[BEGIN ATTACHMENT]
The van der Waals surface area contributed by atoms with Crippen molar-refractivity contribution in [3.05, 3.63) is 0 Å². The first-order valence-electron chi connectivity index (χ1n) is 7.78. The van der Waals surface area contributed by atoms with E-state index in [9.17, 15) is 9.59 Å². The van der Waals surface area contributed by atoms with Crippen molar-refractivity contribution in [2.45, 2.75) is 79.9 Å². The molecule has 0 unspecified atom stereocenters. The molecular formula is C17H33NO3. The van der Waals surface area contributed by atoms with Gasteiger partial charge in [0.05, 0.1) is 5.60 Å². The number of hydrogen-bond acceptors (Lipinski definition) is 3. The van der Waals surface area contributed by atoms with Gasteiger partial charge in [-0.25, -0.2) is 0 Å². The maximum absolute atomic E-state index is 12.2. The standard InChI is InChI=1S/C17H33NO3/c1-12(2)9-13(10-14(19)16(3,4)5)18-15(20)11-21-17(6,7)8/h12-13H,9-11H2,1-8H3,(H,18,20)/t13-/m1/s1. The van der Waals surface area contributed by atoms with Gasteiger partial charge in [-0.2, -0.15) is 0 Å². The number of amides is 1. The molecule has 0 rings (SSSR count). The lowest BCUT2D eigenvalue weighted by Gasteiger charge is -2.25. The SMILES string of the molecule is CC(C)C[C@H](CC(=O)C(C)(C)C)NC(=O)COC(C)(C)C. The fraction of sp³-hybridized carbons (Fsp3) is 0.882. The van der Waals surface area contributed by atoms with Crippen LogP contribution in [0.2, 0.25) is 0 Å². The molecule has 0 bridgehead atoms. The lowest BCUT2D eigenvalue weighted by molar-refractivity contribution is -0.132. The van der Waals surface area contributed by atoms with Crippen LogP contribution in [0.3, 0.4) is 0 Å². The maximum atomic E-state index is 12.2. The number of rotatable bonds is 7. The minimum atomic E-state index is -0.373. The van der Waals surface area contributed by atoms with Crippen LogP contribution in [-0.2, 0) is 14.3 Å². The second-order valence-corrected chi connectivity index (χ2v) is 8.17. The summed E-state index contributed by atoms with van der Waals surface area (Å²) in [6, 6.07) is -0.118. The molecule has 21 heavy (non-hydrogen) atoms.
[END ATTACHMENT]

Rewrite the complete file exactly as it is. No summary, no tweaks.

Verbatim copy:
The van der Waals surface area contributed by atoms with Crippen molar-refractivity contribution in [3.05, 3.63) is 0 Å². The first-order valence-electron chi connectivity index (χ1n) is 7.78. The van der Waals surface area contributed by atoms with E-state index in [9.17, 15) is 9.59 Å². The van der Waals surface area contributed by atoms with Crippen molar-refractivity contribution in [2.45, 2.75) is 79.9 Å². The molecule has 0 unspecified atom stereocenters. The molecular formula is C17H33NO3. The van der Waals surface area contributed by atoms with Gasteiger partial charge in [0.05, 0.1) is 5.60 Å². The number of hydrogen-bond acceptors (Lipinski definition) is 3. The van der Waals surface area contributed by atoms with Gasteiger partial charge in [-0.25, -0.2) is 0 Å². The maximum absolute atomic E-state index is 12.2. The standard InChI is InChI=1S/C17H33NO3/c1-12(2)9-13(10-14(19)16(3,4)5)18-15(20)11-21-17(6,7)8/h12-13H,9-11H2,1-8H3,(H,18,20)/t13-/m1/s1. The van der Waals surface area contributed by atoms with Gasteiger partial charge in [-0.2, -0.15) is 0 Å². The number of amides is 1. The molecule has 0 rings (SSSR count). The lowest BCUT2D eigenvalue weighted by Gasteiger charge is -2.25. The SMILES string of the molecule is CC(C)C[C@H](CC(=O)C(C)(C)C)NC(=O)COC(C)(C)C. The fraction of sp³-hybridized carbons (Fsp3) is 0.882. The van der Waals surface area contributed by atoms with Crippen LogP contribution in [0.2, 0.25) is 0 Å². The molecule has 0 bridgehead atoms. The lowest BCUT2D eigenvalue weighted by molar-refractivity contribution is -0.132. The van der Waals surface area contributed by atoms with Crippen LogP contribution in [0.3, 0.4) is 0 Å². The maximum atomic E-state index is 12.2. The number of rotatable bonds is 7. The minimum atomic E-state index is -0.373. The van der Waals surface area contributed by atoms with Crippen LogP contribution in [-0.2, 0) is 14.3 Å². The second-order valence-corrected chi connectivity index (χ2v) is 8.17. The summed E-state index contributed by atoms with van der Waals surface area (Å²) in [6, 6.07) is -0.118. The molecule has 21 heavy (non-hydrogen) atoms.